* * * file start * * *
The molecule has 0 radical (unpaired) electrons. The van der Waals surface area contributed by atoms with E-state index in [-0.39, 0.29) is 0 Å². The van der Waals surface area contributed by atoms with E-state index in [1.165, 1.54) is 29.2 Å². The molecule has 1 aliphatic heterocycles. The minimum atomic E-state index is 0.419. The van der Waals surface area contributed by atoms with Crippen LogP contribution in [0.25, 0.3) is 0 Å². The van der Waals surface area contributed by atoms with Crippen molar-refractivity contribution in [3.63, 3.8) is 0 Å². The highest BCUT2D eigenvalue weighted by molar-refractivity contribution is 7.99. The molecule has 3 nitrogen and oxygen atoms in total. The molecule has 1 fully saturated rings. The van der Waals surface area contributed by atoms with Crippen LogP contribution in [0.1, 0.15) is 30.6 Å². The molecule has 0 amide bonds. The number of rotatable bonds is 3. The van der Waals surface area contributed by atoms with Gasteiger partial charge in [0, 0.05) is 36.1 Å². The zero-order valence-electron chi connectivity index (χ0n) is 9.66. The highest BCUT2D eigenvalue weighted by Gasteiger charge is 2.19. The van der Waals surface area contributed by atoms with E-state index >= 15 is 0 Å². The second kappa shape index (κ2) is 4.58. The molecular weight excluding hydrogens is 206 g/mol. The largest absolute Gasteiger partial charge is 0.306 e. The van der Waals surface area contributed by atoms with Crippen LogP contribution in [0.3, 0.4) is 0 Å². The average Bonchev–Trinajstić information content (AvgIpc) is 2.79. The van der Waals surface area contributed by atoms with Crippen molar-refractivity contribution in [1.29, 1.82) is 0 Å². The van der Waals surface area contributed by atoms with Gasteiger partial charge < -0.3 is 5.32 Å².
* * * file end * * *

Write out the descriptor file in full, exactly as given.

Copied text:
The molecule has 0 radical (unpaired) electrons. The van der Waals surface area contributed by atoms with E-state index in [-0.39, 0.29) is 0 Å². The van der Waals surface area contributed by atoms with E-state index in [1.165, 1.54) is 29.2 Å². The molecule has 1 aliphatic heterocycles. The minimum atomic E-state index is 0.419. The van der Waals surface area contributed by atoms with Crippen LogP contribution in [0.25, 0.3) is 0 Å². The van der Waals surface area contributed by atoms with Crippen molar-refractivity contribution in [3.63, 3.8) is 0 Å². The highest BCUT2D eigenvalue weighted by molar-refractivity contribution is 7.99. The molecule has 3 nitrogen and oxygen atoms in total. The molecule has 1 fully saturated rings. The van der Waals surface area contributed by atoms with Crippen LogP contribution in [0.1, 0.15) is 30.6 Å². The molecule has 0 amide bonds. The number of rotatable bonds is 3. The van der Waals surface area contributed by atoms with Gasteiger partial charge in [0, 0.05) is 36.1 Å². The zero-order valence-electron chi connectivity index (χ0n) is 9.66. The highest BCUT2D eigenvalue weighted by Gasteiger charge is 2.19. The van der Waals surface area contributed by atoms with E-state index >= 15 is 0 Å². The second kappa shape index (κ2) is 4.58. The molecular weight excluding hydrogens is 206 g/mol. The largest absolute Gasteiger partial charge is 0.306 e. The van der Waals surface area contributed by atoms with Crippen LogP contribution in [0.3, 0.4) is 0 Å². The average Bonchev–Trinajstić information content (AvgIpc) is 2.79. The van der Waals surface area contributed by atoms with Crippen molar-refractivity contribution in [1.29, 1.82) is 0 Å². The van der Waals surface area contributed by atoms with Gasteiger partial charge < -0.3 is 5.32 Å².